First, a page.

Archive for April, 2009

SVN branching

April 29th, 2009 1 comment

I’ll preface this post by mentioning that the steps for branching are already out there on the web. I’m more concerned here with the complexities in setting up a branch in SVN, and then move onto showing how to do the same thing in git. Branching discussed on other sites:
- svn book
- stackoverflow “How do I create a branch in SVN”

The actual command looks as such:
svn copy

As you’ll notice if you look at the subversion command above, the action of branching is not really a staple of subversion. Essentially you’re taking the codebase as of a certain version, copying the entire trunk and placing it in a new home to work with. This process can be quite aggravating, and unless necessary I really try avoiding it.

At a TechTalk on git, Linus Torvalds actually talks at length about this:

If you do brave the current in SVN, just keep in mind that the longer you’re branch is disconnected from trunk, the more merging fun you will have to deal with.

Another thing I’d recommend is removing any branches as soon as you work the changes back into trunk. There’s really no reason for branches to just sit around.

As a tool though, the only time I’d really use a branch in SVN world, is when I’m touching lots of different parts of a system and I just need further testing before bringing my changes to trunk. For the casual change, I’d rather just not deal with that. A better idea is to setup a local repo of some sort and just work off that.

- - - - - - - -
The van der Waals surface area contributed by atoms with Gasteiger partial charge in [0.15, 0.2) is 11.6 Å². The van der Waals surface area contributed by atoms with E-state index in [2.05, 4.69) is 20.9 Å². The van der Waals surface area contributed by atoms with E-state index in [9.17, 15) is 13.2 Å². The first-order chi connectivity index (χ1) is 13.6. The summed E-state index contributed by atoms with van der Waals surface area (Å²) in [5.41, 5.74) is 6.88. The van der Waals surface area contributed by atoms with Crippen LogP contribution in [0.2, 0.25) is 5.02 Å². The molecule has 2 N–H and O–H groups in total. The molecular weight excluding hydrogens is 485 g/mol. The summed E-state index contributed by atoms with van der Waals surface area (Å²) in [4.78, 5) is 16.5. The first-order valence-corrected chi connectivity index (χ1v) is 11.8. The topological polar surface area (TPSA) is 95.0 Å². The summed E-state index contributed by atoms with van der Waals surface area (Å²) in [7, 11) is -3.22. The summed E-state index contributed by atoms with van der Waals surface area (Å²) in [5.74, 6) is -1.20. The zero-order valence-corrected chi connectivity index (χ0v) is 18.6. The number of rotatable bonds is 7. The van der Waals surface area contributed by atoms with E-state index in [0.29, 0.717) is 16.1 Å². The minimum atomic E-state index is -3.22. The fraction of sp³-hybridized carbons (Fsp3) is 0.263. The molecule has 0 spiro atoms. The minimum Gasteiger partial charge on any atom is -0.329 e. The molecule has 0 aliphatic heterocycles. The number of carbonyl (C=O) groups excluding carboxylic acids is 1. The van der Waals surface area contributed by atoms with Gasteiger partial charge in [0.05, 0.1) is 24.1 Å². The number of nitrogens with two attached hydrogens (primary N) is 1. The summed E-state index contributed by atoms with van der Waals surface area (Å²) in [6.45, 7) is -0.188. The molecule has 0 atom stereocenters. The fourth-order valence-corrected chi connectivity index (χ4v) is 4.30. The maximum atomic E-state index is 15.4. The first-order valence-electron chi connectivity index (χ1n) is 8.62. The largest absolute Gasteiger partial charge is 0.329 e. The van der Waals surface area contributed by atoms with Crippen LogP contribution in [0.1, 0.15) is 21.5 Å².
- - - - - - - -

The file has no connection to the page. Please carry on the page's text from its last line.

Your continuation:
I was curious to see what git was all about. Being an avid Linux user, I can’t say that Linus has led me astray in the past… Also, to see if the branching really did make more sense in that world. I must say that it’s unbelievable. And as Linus said, git really does get you to interact differently with your repository. Because branching is done so well and you switch contexts so easily, I can see myself making branches A LOT more often. How it works is you create a branch and that branch kind of happens in the background. To actually view the branch you have to switch contexts, by calling the git checkout command. Once in that context there’s no drilling down to different branch directories. When you checkout the branch, you’re already in the branch and any changes stay in the branch. Then merging and deleting the branch are also very easy to do. It’s really quite impressive in a, yes that’s how it should be kind of way.

Right now, with subversion, I resist branching unless absolutely necessary. In SVN, it costs a lot (space) to branch, it’s very slow, it’s a pain to setup, and it’s tough to merge back.

And here is what it looks like in git (main tutorial)

Initializing a project (run these command within directory of project)
$ git init
$ git add .
$ git commit -m "Initial test"

Editing a file
$ vi modify_some_file
$ git add modify_some_file
$ git commit -m "Test"

Ok, now back to the topic of merging.
Create the branch and check it out. (‘git branch’ shows you which branch is the active branch)